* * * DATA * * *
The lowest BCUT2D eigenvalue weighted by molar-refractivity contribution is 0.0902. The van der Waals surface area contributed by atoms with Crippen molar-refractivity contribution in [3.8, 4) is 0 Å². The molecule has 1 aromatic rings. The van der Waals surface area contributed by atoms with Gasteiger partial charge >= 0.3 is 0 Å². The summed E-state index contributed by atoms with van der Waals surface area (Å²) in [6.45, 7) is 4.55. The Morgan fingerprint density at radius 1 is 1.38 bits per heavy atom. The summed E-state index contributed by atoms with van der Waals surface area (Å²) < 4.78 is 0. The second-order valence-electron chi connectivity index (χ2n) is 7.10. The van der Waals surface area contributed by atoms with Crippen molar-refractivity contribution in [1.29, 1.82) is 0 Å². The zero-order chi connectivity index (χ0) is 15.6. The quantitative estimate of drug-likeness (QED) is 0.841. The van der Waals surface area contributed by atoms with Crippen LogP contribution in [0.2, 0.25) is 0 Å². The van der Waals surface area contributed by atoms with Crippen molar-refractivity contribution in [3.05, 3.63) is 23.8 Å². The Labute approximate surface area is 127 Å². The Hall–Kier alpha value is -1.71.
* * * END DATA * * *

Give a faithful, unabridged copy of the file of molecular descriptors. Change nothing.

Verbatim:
The lowest BCUT2D eigenvalue weighted by molar-refractivity contribution is 0.0902. The van der Waals surface area contributed by atoms with Crippen molar-refractivity contribution in [3.8, 4) is 0 Å². The molecule has 1 aromatic rings. The van der Waals surface area contributed by atoms with Gasteiger partial charge >= 0.3 is 0 Å². The summed E-state index contributed by atoms with van der Waals surface area (Å²) in [6.45, 7) is 4.55. The Morgan fingerprint density at radius 1 is 1.38 bits per heavy atom. The summed E-state index contributed by atoms with van der Waals surface area (Å²) < 4.78 is 0. The second-order valence-electron chi connectivity index (χ2n) is 7.10. The van der Waals surface area contributed by atoms with Crippen molar-refractivity contribution in [1.29, 1.82) is 0 Å². The zero-order chi connectivity index (χ0) is 15.6. The quantitative estimate of drug-likeness (QED) is 0.841. The van der Waals surface area contributed by atoms with Crippen LogP contribution in [0.2, 0.25) is 0 Å². The van der Waals surface area contributed by atoms with Crippen molar-refractivity contribution in [3.05, 3.63) is 23.8 Å². The Labute approximate surface area is 127 Å². The Hall–Kier alpha value is -1.71.